How to rebalance the workforce

With skills shortages still rife, talent outsourcing strategies need a rebalance. Here’s what leaders in the industry have said needs to change

The last few years have been full of firsts for the HR, talent acquisition and outsourcing sectors. Firms are now managing five generations of the workforce at once, we’ve had record-breaking job numbers, the contingent workforce has grown significantly and hybrid working has been normalised. The next new normal now, is this concept of an employed recession.

Those of us who have worked through recessions and downturns before are acutely aware that it is the labour market that usually feels the impact first. The 2008 financial crash saw mass job losses that remained a top news item for the following years. Now, though, we’re facing a tough and uncertain economy, without this pre-cursor.

Much of this is largely being driven by the incredibly unique circumstances we have found ourselves in post-Covid. The sheer scale of demand for talent last year has meant that the economic contraction hasn’t been reflected in the job market, because there are still so many roles yet to be filled.

The challenge for the HR and talent outsourcing community in this environment, though, is that there’s no clear guidance on what strategy will work, because we’re in completely unchartered waters.

A collective approach
Given that there is no guidebook for this climate, I brought together some of the talent and outsourcing community’s leaders to share insights and knowledge, including representatives from Adecco UK&I, Allegis Global Solutions, AMS, LinkedIn, Page Outsourcing, Magnit and Resource Solutions.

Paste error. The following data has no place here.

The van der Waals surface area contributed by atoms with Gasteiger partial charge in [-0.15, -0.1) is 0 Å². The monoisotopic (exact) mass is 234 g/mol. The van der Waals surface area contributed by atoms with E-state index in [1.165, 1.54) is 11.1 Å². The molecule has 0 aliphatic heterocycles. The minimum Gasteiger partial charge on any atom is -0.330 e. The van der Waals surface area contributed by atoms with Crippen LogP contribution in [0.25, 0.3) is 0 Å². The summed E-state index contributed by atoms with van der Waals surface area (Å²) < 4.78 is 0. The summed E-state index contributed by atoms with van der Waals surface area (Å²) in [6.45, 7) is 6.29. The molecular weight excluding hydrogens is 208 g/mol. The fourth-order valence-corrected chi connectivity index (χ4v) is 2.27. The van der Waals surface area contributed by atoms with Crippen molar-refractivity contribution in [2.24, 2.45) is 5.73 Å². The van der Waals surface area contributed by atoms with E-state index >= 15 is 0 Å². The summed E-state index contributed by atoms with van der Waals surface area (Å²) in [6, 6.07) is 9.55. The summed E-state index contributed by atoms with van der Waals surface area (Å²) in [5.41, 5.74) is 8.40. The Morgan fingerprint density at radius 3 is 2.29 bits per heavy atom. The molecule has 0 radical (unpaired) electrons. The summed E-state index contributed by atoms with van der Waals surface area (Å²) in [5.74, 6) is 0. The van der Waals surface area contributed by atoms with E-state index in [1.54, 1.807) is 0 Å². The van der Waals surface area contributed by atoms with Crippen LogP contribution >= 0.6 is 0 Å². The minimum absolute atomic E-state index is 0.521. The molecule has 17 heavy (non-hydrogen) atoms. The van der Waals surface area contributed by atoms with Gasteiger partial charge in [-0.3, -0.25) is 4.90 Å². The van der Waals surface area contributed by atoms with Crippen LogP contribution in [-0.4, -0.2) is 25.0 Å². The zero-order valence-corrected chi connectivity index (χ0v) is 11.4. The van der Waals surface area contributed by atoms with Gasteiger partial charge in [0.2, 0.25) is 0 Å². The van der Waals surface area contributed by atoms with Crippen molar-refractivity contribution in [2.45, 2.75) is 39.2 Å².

While these brands may be competitors on the one hand, they’re also allies on the other. The knowledge and experience that we were all able to share collectively proved significantly valuable in being able to steer what good could – and should – look like, not in the new normal, but rather the new ‘different’ that is more reflective of the world we are operating in. And the general consensus was that a rebalance of the workforce is needed.

Businesses are facing financial scrutiny and are looking at how they can streamline costs. But with skills shortages still rife, a savvy approach to workforce solutions is needed. We’re seeing the contingent workforce being more heavily relied on as a result. Aligned with this, broader flexibility is being driven across outsourcing solutions.

The ability to pivot and flex at a moment’s notice is crucial and being able to reduce RPO solutions (but not completely eliminate them) while increasing managed services programmes to fill immediate demands is the most realistic and efficient approach in this economy. We also expect that RPO on Demand or Project RPO usage will increase as a result.

There’s also a general recognition by employers and HR leaders alike that the power still very much sits with candidates. As PwC Chairman, Tim Ryan, said, “The war for talent is over and talent has won.” People are commanding more from companies, whether that’s a competitive ESG strategy or better flexibility.

How to rebalance the focus